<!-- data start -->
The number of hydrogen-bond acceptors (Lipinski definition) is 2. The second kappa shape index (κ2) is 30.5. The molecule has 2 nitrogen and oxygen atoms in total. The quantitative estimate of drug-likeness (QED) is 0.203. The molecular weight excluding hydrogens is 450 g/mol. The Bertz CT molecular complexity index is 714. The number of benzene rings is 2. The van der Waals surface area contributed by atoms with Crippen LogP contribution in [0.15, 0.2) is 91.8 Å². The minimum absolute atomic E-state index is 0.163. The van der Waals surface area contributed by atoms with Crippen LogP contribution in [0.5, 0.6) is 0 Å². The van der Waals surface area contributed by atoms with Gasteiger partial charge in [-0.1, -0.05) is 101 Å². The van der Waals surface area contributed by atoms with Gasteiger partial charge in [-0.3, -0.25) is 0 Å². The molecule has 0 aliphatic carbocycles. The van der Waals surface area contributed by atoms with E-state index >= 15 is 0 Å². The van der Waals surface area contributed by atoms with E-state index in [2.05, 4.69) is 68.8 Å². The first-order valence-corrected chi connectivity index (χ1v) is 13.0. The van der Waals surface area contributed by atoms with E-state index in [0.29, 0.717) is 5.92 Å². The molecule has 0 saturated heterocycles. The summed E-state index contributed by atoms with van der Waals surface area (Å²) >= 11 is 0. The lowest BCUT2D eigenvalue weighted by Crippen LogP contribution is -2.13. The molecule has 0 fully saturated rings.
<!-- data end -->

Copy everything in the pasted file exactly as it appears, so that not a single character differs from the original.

The number of hydrogen-bond acceptors (Lipinski definition) is 2. The second kappa shape index (κ2) is 30.5. The molecule has 2 nitrogen and oxygen atoms in total. The quantitative estimate of drug-likeness (QED) is 0.203. The molecular weight excluding hydrogens is 450 g/mol. The Bertz CT molecular complexity index is 714. The number of benzene rings is 2. The van der Waals surface area contributed by atoms with Crippen LogP contribution in [0.15, 0.2) is 91.8 Å². The minimum absolute atomic E-state index is 0.163. The van der Waals surface area contributed by atoms with Crippen LogP contribution in [0.5, 0.6) is 0 Å². The van der Waals surface area contributed by atoms with Gasteiger partial charge in [-0.1, -0.05) is 101 Å². The van der Waals surface area contributed by atoms with Gasteiger partial charge in [-0.3, -0.25) is 0 Å². The molecule has 0 aliphatic carbocycles. The van der Waals surface area contributed by atoms with E-state index >= 15 is 0 Å². The van der Waals surface area contributed by atoms with E-state index in [2.05, 4.69) is 68.8 Å². The first-order valence-corrected chi connectivity index (χ1v) is 13.0. The van der Waals surface area contributed by atoms with E-state index in [0.29, 0.717) is 5.92 Å². The molecule has 0 saturated heterocycles. The summed E-state index contributed by atoms with van der Waals surface area (Å²) >= 11 is 0. The lowest BCUT2D eigenvalue weighted by Crippen LogP contribution is -2.13. The molecule has 0 fully saturated rings.